1. It is simply an inalienable right to bear arms, defined in the Second Amendment just as freedom of speech is enshrined in the First. The problem with accepting this argument as the sole explanation is that proponents of gun ownership do not allow for any fettering of that right in the public interest as they implicitly do for most, if not all, other rights, including free speech. That other great American possession, the automobile, kills an equivalent number of people every year as does the gun, and in a similar myriad of ways (although vehicular homicide is considerably less prevalent than gun homicide). The ownership and operation of an automobile is restrained by the very type of laws anathema to proponents of the right to bear arms - they must be registered with the Government, operators must be licensed by the Government, and there are restrictions on where and how they may be operated. Many people in favor of some form of gun control want nothing more than that, but even that much is opposed by the pro-gun lobby, or dies due to lack of support from the public. So, there has to be more to the cultural imperative to be armed than that.
2. An armed citizenry is required to ensure that the Government will not act malevolently against its citizens, as King George III did in the 1770s. This largely theoretical argument fails contemporary scrutiny on two points. The first is purely practical. An armed civilian population, even with the kinds of weapons that it is possible to obtain these days, is simply no match for the modern American military of which, ironically, proponents of this view of gun ownership are usually the most ardent supporters. If you believe that this is the purpose of the right to bear arms, then why vote for governments which increase spending on the very military it would use to oppress you if it wished to do so? Secondly, there does not seem to have been an example of a functioning democracy in the last 200 years that failed because its citizens were unarmed. So where does this notion come from other than from the Revolutionary War, which is so far from the American political situation of today as to be useless as a rationale? I can not see an armed citizenry being necessary in any other democracy in the world, nor being of having any practical effect in America, so this is unlikely to be a rational explanation either.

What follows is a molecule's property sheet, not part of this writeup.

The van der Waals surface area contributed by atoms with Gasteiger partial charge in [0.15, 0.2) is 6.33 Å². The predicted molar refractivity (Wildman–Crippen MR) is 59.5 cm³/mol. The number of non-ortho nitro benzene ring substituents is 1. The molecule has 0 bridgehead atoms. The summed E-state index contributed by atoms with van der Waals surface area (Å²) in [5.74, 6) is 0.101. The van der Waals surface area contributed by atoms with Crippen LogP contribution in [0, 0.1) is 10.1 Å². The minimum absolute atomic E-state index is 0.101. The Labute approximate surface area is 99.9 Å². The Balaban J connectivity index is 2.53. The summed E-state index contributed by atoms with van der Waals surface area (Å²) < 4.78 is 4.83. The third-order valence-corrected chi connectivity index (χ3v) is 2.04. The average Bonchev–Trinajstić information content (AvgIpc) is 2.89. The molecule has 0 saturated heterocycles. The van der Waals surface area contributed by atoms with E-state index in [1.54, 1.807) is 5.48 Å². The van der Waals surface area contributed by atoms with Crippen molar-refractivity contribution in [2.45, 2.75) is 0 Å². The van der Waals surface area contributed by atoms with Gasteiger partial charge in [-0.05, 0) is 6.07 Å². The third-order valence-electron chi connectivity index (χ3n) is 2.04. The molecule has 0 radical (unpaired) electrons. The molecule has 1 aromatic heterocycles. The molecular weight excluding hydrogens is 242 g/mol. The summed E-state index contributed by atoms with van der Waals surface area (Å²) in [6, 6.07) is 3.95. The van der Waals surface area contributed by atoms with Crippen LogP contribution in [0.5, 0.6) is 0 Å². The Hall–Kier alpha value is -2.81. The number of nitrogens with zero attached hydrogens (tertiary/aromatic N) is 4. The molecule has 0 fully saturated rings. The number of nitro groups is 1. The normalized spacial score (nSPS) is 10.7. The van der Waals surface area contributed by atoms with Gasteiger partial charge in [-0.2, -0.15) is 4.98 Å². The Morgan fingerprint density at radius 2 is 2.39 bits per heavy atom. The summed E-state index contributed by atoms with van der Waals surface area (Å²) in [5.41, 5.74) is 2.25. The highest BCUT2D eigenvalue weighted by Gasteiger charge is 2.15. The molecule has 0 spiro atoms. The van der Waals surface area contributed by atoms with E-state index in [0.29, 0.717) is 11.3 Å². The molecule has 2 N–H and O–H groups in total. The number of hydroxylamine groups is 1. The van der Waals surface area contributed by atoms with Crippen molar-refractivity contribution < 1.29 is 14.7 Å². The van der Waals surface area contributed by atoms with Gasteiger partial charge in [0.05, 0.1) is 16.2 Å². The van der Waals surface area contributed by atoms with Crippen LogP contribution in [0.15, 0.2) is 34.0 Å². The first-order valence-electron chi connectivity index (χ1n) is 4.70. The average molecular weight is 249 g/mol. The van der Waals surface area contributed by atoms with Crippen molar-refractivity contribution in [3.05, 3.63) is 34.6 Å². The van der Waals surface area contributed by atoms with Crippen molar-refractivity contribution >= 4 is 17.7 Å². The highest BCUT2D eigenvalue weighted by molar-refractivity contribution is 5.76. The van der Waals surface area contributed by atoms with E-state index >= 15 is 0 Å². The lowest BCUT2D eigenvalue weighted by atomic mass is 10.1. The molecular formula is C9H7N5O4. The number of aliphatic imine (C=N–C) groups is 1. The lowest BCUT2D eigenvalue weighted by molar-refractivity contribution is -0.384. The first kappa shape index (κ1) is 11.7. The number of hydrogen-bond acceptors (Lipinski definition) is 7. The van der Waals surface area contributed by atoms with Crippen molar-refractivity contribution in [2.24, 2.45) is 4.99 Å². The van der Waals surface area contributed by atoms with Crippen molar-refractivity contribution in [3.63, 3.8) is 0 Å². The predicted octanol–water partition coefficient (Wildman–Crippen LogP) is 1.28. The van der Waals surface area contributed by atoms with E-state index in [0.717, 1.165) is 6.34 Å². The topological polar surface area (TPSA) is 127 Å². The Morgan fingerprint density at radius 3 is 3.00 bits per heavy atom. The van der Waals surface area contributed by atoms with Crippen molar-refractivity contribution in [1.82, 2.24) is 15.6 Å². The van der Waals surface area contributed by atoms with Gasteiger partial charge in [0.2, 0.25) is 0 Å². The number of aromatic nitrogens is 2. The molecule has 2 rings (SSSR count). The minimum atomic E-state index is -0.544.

3. It is the right of citizens to defend themselves and their property, by lethal force if necessary. This has no basis in the Second Amendment (other than the right to bear arms at all, which I have already discussed) but has plenty of judicial case law behind it, including the Castle Doctrine, Stand Your Ground laws and more recently, the Make My Day principle. It is much easier to find compelling practical rationale for the this argument, especially when you read about home invasions and other violent crimes in the news, and of the successful use of guns to stop them. The common argument against it is that America is becoming a less violent place, but there is nothing to say that this isn't because people aren't arming themselves more. The real problem with this argument is that they aren't - gun ownership is in decline just as violent crime is but, inexplicably, as support for the right to bear arms is on the rise. So although this is the most compelling argument for gun ownership in America, it simply isn't being borne out by people's behavior.
So, does this notion of an armed citizenry serve any practical use in American society at all? Is it merely a selfish exercise of a right without regard to its unfettered exercise on the public good? Is it a cultural hangover from the Revolutionary War that is past its time? Is it a case of people fighting harder for a principle that they are less interested in actually exercising?
Is there a compelling argument that I have missed? If there is, I would love to hear it, because something that causes over 30,000 deaths a year without even the practical utility of an SUV just doesn't make sense to me otherwise.